Blue Parade

Greenwich Policeman, ca. 1905 – courtesy of the Greenwich Historical Society

This weekend we have an opportunity to come together as a community and celebrate our police department. It is the “Wearing of the Green-wich Thank You Parade. Stepping off at 1 p.m. and following the normal St. Patrick’s Day parade route, it is being touted as the largest parade in Greenwich history, with bagpipe bands, honor guard unites and much more. (We hope they have mounted police units!)

While it is meant to celebrate the 125th anniversary of the founding of our police department, it is also to thank all essential workers who have helped so tirelessly during this pandemic. And they do need our thanks. While many people stayed home during the pandemic to “flatten the curve” they could not and did not.

The Greenwich Police Department is in the midst of a year of celebration in honor of their founding in 1896. That was when the first “watchmen” were appointed after residents recognized the need for more formal police protection. That was a milestone many years in the making.

Recently we found an article written by the Greenwich Historical Society in 2012 about the history of police department. In it they pull from an editorial in The Greenwich Graphic newspaper on July 26, 1875:

“Another important want is a reliable night-watch, and with that, a lock-up and lighted streets… They are all needed as a protection not only against fire, but also against house-breaking, rowdyism and robbery… Greenwich its full share if vile characters…great currents of tramps and gypsies runs freely through it… Then too, our proximity to New York makes us easily accessible to its professional rogues… Our Borough authorities hold a responsible position. To them it belongs to take the lead in providing for our security. To us it belongs to co-operate with and sustain them.”

While we admire the style of writing from 146 years ago and believe this is the only time the words “tramps” and “gypsies” have appeared in print in this paper, we do note that editorial appears 21 years before the formation of the police department. Unlike today, back then change did not come swiftly.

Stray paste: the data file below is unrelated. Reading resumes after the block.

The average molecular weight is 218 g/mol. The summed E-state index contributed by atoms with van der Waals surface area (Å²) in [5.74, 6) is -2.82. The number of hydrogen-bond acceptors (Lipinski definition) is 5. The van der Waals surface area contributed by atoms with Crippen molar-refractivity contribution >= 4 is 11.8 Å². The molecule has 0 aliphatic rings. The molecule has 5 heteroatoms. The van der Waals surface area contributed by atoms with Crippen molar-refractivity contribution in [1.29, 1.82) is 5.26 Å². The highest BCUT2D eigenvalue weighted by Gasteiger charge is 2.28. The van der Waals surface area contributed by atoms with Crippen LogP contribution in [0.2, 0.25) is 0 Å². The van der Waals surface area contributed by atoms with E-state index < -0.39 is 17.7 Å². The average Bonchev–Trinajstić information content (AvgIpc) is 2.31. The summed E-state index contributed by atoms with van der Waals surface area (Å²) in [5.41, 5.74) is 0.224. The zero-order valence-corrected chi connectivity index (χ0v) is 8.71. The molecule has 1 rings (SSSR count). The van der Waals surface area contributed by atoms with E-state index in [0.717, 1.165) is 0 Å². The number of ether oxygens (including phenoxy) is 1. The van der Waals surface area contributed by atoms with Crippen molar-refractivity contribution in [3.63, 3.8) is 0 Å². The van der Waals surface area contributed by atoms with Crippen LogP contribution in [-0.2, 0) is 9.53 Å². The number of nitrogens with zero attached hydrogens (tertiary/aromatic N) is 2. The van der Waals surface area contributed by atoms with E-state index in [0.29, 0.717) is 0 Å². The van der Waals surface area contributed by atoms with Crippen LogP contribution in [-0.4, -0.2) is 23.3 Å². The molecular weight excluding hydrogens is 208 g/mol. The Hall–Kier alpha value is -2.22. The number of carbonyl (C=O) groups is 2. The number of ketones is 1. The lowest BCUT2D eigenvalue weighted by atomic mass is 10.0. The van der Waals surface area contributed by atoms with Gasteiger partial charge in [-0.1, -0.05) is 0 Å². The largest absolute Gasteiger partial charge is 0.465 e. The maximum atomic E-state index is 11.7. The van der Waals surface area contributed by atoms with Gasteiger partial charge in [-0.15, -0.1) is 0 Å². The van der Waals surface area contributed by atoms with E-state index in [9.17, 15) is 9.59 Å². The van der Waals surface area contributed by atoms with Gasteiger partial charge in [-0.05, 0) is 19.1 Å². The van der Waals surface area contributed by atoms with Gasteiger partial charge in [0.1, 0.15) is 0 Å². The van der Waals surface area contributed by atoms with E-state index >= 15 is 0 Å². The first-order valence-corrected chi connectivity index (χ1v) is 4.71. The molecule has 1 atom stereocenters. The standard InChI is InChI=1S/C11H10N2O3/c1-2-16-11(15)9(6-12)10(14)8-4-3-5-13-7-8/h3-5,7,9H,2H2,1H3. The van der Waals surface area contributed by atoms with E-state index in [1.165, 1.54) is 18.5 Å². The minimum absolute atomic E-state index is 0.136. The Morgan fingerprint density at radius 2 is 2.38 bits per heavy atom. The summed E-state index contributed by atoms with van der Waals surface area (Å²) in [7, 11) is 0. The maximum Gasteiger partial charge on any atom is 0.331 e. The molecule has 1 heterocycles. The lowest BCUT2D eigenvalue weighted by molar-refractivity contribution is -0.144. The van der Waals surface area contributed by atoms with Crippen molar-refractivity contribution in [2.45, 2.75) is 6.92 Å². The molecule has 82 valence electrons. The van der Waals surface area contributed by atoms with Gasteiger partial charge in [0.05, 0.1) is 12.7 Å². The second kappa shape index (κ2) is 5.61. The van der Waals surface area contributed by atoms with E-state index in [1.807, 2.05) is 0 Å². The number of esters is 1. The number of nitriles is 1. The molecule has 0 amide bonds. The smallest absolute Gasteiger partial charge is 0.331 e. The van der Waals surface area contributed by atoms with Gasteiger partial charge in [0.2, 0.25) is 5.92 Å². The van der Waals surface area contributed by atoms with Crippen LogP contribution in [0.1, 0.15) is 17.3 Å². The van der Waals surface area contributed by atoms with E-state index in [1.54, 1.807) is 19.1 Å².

Over the next 125 years, our police department would adapt and grow to meet the needs of our community. Today 152 officers patrol 48 square miles of land, 32 miles of coastlines – 24 hours a day, 7 days a week. Last year they responded to more than 39,000 calls. Everything from medical calls, motor vehicle accidents, to domestic violence and DWI’s. The officers are highly trained and skilled men and women who come from significantly diverse ethnic backgrounds.

The weather for Sunday looks perfect for a parade, high 70’s and partly sunny. When the parade ends, the fun continues. There will be food vendors, bag-piping and games in the park behind Town Hall, Havemeyer Field.

We are excited for this event. Not just the opportunity to watch a huge parade (hopefully with horse patrols), but for what it means to us as a community. The past nearly two years have not been easy. The future is uncertain. We need these opportunities to come together as a community. We need to remember what that feels like and embrace them. It is time.

For nearly two years we have been living in a constant state of stress. Doctors will tell you that when people live with stress and fear for that long a period of time, they lose their ability to empathize. We need to remember how to be empathetic. Coming together as a community, relaxing, lowering the stress we can do just that.

So, we will see you Sunday at the parade. And we will gladly thank all first responders and essential personnel for all they have done for us since COVID started. We hope to see you there.

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